Alethea Morison, April 2000
As the one offspring to be Father's student, I've been elected to give a family perspective on his career and later life.
In 1937, at only 16,Father embarked on his Arts/Law degree at Sydney University. His interests were ever broader than the law and he carried on to three rather than the usual two years of Arts, winning university medals in both Philosophy and History.
From 1941, he was articled to Sir Norman Cowper at Allen, Allen and Hemsley while studying law. He first met my mother Mary in the University Quadrangle in 1942. When I asked if the magnificent jacaranda was in bloom, she pointed out that it was then only a tiny sapling which as often as not lay with its roots in the air, the victim of student pranksters. Nevertheless, both the jacaranda and my parents' love were destined to put down firm roots, thrive and flower. One of her favourite memories is of him walking towards her along the railway lines into Camden where she was then teaching, because he wasn't about to let disruptions to train services prevent him seeing her.
Father graduated with first class honours in 1944 and was admitted to the bar, though he never practised. Instead he enlisted in the RAAF. The main legacy to us children was that he learnt navigation by the stars and many years later would show us constellations and eclipses with the aid of a small telescope set up in the corner of the dining room or on the driveway.
Father was discharged to train for the Diplomatic Corps but, in 1946, decided to accept an appointment as a law lecturer at Sydney University. Thus began a teaching career there which spanned 39 years. This was punctuated by a number of overseas research projects as Father carved out an international reputation in torts and jurisprudence.
In 1949 he won a Scholarship to study for his doctorate at Oxford. I've always loved my parents' stories from this epoque of bicycle touring in England and Wales. Other cyclists they met at hostels were condescending about the 50 miles a day my parents were covering through the Cotswolds - until they saw the bikes involved. My father's steed, affectionately called the old gate, demanded nightly repair and my father had to help push my mother up the hills. Later, her support would help him scale great heights of achievement and I like to think they have always been there for each other.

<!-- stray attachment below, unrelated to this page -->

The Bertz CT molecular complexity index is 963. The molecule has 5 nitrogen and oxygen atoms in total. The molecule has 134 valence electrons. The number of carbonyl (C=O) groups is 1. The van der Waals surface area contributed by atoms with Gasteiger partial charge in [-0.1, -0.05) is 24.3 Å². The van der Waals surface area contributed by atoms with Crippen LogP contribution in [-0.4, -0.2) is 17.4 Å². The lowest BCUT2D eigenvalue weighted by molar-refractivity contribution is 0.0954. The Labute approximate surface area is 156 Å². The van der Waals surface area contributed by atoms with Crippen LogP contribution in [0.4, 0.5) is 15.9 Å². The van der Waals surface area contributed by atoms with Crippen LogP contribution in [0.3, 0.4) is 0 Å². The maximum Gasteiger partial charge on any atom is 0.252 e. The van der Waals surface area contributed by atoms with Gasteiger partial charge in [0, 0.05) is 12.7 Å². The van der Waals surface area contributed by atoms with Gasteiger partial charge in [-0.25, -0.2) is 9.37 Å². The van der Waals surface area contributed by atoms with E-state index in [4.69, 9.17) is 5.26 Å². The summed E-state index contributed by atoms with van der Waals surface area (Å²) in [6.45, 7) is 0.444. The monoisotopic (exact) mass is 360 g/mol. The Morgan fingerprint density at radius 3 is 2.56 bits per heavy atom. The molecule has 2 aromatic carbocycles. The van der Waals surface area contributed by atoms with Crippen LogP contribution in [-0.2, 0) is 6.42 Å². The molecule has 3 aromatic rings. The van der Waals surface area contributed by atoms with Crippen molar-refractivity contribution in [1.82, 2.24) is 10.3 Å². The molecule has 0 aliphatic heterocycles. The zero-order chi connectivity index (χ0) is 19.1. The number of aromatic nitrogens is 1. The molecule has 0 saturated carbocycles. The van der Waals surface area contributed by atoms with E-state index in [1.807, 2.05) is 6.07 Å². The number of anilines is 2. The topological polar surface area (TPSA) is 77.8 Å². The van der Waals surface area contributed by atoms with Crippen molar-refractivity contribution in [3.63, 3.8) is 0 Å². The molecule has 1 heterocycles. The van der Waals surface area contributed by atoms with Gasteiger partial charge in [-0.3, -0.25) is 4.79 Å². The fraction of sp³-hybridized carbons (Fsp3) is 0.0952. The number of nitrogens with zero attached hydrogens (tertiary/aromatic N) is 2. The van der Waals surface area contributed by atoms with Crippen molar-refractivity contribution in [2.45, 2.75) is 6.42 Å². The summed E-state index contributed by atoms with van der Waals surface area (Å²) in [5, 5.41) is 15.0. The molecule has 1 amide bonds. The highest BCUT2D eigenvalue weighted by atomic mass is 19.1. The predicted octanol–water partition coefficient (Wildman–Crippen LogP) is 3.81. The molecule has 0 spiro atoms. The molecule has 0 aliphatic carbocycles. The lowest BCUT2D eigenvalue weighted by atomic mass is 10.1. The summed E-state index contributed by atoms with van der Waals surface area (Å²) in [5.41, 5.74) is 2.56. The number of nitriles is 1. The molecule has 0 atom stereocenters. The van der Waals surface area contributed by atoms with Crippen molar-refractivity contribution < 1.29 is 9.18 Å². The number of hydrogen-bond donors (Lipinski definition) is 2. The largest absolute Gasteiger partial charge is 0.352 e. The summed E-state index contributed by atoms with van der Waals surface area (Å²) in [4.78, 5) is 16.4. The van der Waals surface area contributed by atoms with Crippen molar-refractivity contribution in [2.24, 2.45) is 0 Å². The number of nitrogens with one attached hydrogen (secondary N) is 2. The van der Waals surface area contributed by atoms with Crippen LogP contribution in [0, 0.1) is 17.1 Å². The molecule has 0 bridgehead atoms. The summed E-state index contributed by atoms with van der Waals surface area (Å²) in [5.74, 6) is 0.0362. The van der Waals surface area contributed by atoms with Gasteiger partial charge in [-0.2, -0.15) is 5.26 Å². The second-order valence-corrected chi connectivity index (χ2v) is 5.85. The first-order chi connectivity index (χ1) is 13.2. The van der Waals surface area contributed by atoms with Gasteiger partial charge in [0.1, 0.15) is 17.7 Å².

In the 1950s, Sydney Law School Dean Kenneth Shatwell, established close ties with Yale University. This resulted in the family making three trips to the US - in 57, 59 and 65 - for Father to teach and further his research. I was timed around the middle one: seeing the 59 trip on the horizon father informed mother No 3 child would have to be fitted in beforehand and I was duly produced 3 months before we flew abroad.
Two figures stand out in father's professional associations in that period - Eugene Rostow, Dean of Yale Law School and Myres S McDougal, several times President of the American International Law Association. "Mac", as he was to us, maintained a fond interest in our family and kept up a correspondence till his death in 1998 at 90. He constantly encouraged my father, exhorting him to publish more of his essays on jurisprudence. When father retired Mac wrote, "you will never retire insofar as intellectual work is concerned. You have made a great contribution, the recognition of which will grow."
I think one of the things that Mac and Gene Rostow most appreciated about my father was his ability in his writings on them to illuminate their work for others - to penetrate their messages, locate them in the body of knowledge on a subject and renew their relevance to contemporary society. This is also true of Father's book on legal philosopher, John Austin, published in 1982.
My father's final sabbatical, in 1976, took him only to ANU Canberra. With the family in Sydney, it still seemed a long way and each weekend Father would travel home or Mother to Canberra. They, and sometimes I too, would go on birdspotting walks in the Canberra Botanic Gardens or the bush. My mother relates how on one birding excursion a little honeyeater alighted on father and started plucking bits of soft wool from his jumper. I've always thought it showed great discernment on the part of the little bird that it recognised my father as the ideal source of fibres to weave a high quality home.